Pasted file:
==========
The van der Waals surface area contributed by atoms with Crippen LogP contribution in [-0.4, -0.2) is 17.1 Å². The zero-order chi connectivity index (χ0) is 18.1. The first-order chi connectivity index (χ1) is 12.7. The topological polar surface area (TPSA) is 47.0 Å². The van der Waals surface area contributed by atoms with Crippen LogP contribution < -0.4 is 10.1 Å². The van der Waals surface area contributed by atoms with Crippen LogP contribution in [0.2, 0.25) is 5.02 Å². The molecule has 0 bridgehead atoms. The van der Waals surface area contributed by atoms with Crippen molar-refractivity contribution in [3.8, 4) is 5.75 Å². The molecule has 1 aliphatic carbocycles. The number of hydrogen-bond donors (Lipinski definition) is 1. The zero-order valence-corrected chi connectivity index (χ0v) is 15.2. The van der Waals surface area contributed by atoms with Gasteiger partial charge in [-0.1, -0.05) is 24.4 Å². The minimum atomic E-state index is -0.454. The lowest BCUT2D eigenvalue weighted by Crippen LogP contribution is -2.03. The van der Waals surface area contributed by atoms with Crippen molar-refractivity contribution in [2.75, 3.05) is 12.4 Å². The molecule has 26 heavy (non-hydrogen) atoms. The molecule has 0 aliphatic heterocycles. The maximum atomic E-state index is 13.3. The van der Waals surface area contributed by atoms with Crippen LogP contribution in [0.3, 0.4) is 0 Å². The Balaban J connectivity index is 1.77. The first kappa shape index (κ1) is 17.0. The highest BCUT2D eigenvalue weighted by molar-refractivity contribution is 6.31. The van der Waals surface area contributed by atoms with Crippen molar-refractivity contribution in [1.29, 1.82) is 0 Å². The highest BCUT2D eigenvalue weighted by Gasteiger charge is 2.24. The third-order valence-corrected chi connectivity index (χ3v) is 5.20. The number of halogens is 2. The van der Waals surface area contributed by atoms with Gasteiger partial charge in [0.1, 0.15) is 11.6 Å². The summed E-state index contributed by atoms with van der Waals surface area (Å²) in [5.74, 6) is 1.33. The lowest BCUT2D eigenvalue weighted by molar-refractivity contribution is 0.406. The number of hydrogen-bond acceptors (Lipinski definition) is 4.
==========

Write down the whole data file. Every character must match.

The van der Waals surface area contributed by atoms with Crippen LogP contribution in [-0.4, -0.2) is 17.1 Å². The zero-order chi connectivity index (χ0) is 18.1. The first-order chi connectivity index (χ1) is 12.7. The topological polar surface area (TPSA) is 47.0 Å². The van der Waals surface area contributed by atoms with Crippen LogP contribution < -0.4 is 10.1 Å². The van der Waals surface area contributed by atoms with Crippen LogP contribution in [0.2, 0.25) is 5.02 Å². The molecule has 0 bridgehead atoms. The van der Waals surface area contributed by atoms with Crippen molar-refractivity contribution in [3.8, 4) is 5.75 Å². The molecule has 1 aliphatic carbocycles. The number of hydrogen-bond donors (Lipinski definition) is 1. The zero-order valence-corrected chi connectivity index (χ0v) is 15.2. The van der Waals surface area contributed by atoms with Gasteiger partial charge in [-0.1, -0.05) is 24.4 Å². The minimum atomic E-state index is -0.454. The lowest BCUT2D eigenvalue weighted by Crippen LogP contribution is -2.03. The van der Waals surface area contributed by atoms with Crippen molar-refractivity contribution in [2.75, 3.05) is 12.4 Å². The molecule has 26 heavy (non-hydrogen) atoms. The molecule has 0 aliphatic heterocycles. The maximum atomic E-state index is 13.3. The van der Waals surface area contributed by atoms with Crippen LogP contribution in [0.3, 0.4) is 0 Å². The Balaban J connectivity index is 1.77. The first kappa shape index (κ1) is 17.0. The highest BCUT2D eigenvalue weighted by molar-refractivity contribution is 6.31. The van der Waals surface area contributed by atoms with Crippen molar-refractivity contribution in [1.29, 1.82) is 0 Å². The highest BCUT2D eigenvalue weighted by Gasteiger charge is 2.24. The third-order valence-corrected chi connectivity index (χ3v) is 5.20. The number of halogens is 2. The van der Waals surface area contributed by atoms with Gasteiger partial charge in [0.1, 0.15) is 11.6 Å². The summed E-state index contributed by atoms with van der Waals surface area (Å²) in [5.74, 6) is 1.33. The lowest BCUT2D eigenvalue weighted by molar-refractivity contribution is 0.406. The number of hydrogen-bond acceptors (Lipinski definition) is 4.